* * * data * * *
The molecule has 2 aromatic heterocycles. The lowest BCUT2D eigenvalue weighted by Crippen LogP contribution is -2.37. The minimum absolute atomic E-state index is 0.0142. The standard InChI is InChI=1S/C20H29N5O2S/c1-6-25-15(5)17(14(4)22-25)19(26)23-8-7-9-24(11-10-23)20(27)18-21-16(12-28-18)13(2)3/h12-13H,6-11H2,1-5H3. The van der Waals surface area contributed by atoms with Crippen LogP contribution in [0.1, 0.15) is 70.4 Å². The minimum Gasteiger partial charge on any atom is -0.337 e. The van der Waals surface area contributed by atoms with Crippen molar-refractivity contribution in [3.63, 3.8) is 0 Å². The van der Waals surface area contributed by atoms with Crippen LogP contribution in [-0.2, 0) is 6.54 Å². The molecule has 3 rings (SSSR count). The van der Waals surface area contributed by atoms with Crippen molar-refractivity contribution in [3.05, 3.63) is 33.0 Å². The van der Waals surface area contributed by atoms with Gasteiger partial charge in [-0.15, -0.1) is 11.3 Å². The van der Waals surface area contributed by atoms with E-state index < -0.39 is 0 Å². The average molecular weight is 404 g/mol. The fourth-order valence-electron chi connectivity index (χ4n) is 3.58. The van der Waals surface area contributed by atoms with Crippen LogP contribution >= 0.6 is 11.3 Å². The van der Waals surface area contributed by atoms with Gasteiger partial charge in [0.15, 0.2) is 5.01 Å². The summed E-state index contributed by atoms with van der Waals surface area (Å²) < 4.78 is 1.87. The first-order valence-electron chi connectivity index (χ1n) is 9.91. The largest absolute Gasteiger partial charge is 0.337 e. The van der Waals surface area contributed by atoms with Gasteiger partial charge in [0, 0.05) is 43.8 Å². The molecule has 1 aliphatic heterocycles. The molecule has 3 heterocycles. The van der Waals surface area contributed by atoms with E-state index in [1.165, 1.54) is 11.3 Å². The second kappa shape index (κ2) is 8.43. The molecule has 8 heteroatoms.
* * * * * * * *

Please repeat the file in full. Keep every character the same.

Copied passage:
The molecule has 2 aromatic heterocycles. The lowest BCUT2D eigenvalue weighted by Crippen LogP contribution is -2.37. The minimum absolute atomic E-state index is 0.0142. The standard InChI is InChI=1S/C20H29N5O2S/c1-6-25-15(5)17(14(4)22-25)19(26)23-8-7-9-24(11-10-23)20(27)18-21-16(12-28-18)13(2)3/h12-13H,6-11H2,1-5H3. The van der Waals surface area contributed by atoms with Crippen LogP contribution in [0.1, 0.15) is 70.4 Å². The minimum Gasteiger partial charge on any atom is -0.337 e. The van der Waals surface area contributed by atoms with Crippen molar-refractivity contribution in [3.63, 3.8) is 0 Å². The van der Waals surface area contributed by atoms with Crippen LogP contribution in [-0.2, 0) is 6.54 Å². The molecule has 3 rings (SSSR count). The van der Waals surface area contributed by atoms with Crippen molar-refractivity contribution in [3.05, 3.63) is 33.0 Å². The van der Waals surface area contributed by atoms with Gasteiger partial charge in [-0.15, -0.1) is 11.3 Å². The van der Waals surface area contributed by atoms with E-state index < -0.39 is 0 Å². The average molecular weight is 404 g/mol. The fourth-order valence-electron chi connectivity index (χ4n) is 3.58. The van der Waals surface area contributed by atoms with Crippen LogP contribution >= 0.6 is 11.3 Å². The van der Waals surface area contributed by atoms with Gasteiger partial charge in [0.15, 0.2) is 5.01 Å². The summed E-state index contributed by atoms with van der Waals surface area (Å²) < 4.78 is 1.87. The first-order valence-electron chi connectivity index (χ1n) is 9.91. The largest absolute Gasteiger partial charge is 0.337 e. The van der Waals surface area contributed by atoms with Gasteiger partial charge in [0, 0.05) is 43.8 Å². The molecule has 1 aliphatic heterocycles. The molecule has 3 heterocycles. The van der Waals surface area contributed by atoms with E-state index in [1.165, 1.54) is 11.3 Å². The second kappa shape index (κ2) is 8.43. The molecule has 8 heteroatoms.